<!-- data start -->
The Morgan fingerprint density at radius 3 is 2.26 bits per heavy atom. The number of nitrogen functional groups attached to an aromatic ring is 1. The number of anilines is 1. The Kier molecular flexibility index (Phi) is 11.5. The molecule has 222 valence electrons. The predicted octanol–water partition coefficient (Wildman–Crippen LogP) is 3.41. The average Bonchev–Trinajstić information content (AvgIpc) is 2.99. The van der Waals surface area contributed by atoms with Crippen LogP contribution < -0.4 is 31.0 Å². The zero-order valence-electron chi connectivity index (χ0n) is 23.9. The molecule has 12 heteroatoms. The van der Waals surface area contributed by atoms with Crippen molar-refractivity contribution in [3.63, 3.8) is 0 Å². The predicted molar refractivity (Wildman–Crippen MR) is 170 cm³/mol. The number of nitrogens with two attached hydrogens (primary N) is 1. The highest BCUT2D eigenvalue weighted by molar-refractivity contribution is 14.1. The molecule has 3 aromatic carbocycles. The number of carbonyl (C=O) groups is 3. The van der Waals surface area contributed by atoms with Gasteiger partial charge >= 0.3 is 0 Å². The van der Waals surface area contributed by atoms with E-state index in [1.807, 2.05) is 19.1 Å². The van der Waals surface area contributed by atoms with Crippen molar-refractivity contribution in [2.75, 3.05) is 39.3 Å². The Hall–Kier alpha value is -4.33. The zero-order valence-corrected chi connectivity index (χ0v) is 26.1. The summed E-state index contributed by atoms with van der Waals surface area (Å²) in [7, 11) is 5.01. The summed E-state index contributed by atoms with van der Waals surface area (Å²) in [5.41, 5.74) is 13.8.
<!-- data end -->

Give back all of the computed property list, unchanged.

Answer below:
The Morgan fingerprint density at radius 3 is 2.26 bits per heavy atom. The number of nitrogen functional groups attached to an aromatic ring is 1. The number of anilines is 1. The Kier molecular flexibility index (Phi) is 11.5. The molecule has 222 valence electrons. The predicted octanol–water partition coefficient (Wildman–Crippen LogP) is 3.41. The average Bonchev–Trinajstić information content (AvgIpc) is 2.99. The van der Waals surface area contributed by atoms with Crippen LogP contribution < -0.4 is 31.0 Å². The zero-order valence-electron chi connectivity index (χ0n) is 23.9. The molecule has 12 heteroatoms. The van der Waals surface area contributed by atoms with Crippen molar-refractivity contribution in [3.63, 3.8) is 0 Å². The predicted molar refractivity (Wildman–Crippen MR) is 170 cm³/mol. The number of nitrogens with two attached hydrogens (primary N) is 1. The highest BCUT2D eigenvalue weighted by molar-refractivity contribution is 14.1. The molecule has 3 aromatic carbocycles. The number of carbonyl (C=O) groups is 3. The van der Waals surface area contributed by atoms with Gasteiger partial charge >= 0.3 is 0 Å². The van der Waals surface area contributed by atoms with E-state index in [1.807, 2.05) is 19.1 Å². The van der Waals surface area contributed by atoms with Crippen molar-refractivity contribution in [2.75, 3.05) is 39.3 Å². The Hall–Kier alpha value is -4.33. The zero-order valence-corrected chi connectivity index (χ0v) is 26.1. The summed E-state index contributed by atoms with van der Waals surface area (Å²) in [7, 11) is 5.01. The summed E-state index contributed by atoms with van der Waals surface area (Å²) in [5.41, 5.74) is 13.8.